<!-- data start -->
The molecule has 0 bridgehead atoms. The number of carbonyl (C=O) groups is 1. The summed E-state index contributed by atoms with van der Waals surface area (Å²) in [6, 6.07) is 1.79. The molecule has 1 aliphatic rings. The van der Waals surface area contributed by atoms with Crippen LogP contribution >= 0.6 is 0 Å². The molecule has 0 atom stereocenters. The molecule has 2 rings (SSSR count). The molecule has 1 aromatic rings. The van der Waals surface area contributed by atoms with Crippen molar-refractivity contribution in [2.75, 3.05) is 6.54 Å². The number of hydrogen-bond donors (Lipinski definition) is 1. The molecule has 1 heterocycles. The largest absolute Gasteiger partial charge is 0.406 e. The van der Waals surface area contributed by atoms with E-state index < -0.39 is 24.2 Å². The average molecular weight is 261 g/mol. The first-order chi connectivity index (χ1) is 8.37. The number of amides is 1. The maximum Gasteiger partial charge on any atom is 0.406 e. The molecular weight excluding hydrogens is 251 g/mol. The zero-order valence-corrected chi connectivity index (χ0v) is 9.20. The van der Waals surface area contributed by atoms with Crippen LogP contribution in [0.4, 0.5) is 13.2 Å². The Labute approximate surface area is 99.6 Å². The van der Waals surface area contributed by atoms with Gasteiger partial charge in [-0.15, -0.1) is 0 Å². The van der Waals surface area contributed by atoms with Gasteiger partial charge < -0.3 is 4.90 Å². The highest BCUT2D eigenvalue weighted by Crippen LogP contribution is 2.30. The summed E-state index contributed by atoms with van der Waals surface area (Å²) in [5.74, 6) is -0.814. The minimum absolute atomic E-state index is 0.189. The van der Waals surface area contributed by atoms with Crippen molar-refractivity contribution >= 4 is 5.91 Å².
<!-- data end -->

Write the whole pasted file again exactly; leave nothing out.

The molecule has 0 bridgehead atoms. The number of carbonyl (C=O) groups is 1. The summed E-state index contributed by atoms with van der Waals surface area (Å²) in [6, 6.07) is 1.79. The molecule has 1 aliphatic rings. The van der Waals surface area contributed by atoms with Crippen LogP contribution >= 0.6 is 0 Å². The molecule has 0 atom stereocenters. The molecule has 2 rings (SSSR count). The molecule has 1 aromatic rings. The van der Waals surface area contributed by atoms with Crippen molar-refractivity contribution in [2.75, 3.05) is 6.54 Å². The number of hydrogen-bond donors (Lipinski definition) is 1. The molecule has 1 heterocycles. The largest absolute Gasteiger partial charge is 0.406 e. The van der Waals surface area contributed by atoms with E-state index < -0.39 is 24.2 Å². The average molecular weight is 261 g/mol. The first-order chi connectivity index (χ1) is 8.37. The number of amides is 1. The maximum Gasteiger partial charge on any atom is 0.406 e. The molecular weight excluding hydrogens is 251 g/mol. The zero-order valence-corrected chi connectivity index (χ0v) is 9.20. The van der Waals surface area contributed by atoms with Crippen LogP contribution in [0.4, 0.5) is 13.2 Å². The Labute approximate surface area is 99.6 Å². The van der Waals surface area contributed by atoms with Gasteiger partial charge in [-0.15, -0.1) is 0 Å². The van der Waals surface area contributed by atoms with Gasteiger partial charge < -0.3 is 4.90 Å². The highest BCUT2D eigenvalue weighted by Crippen LogP contribution is 2.30. The summed E-state index contributed by atoms with van der Waals surface area (Å²) in [5.74, 6) is -0.814. The minimum absolute atomic E-state index is 0.189. The van der Waals surface area contributed by atoms with Crippen molar-refractivity contribution >= 4 is 5.91 Å².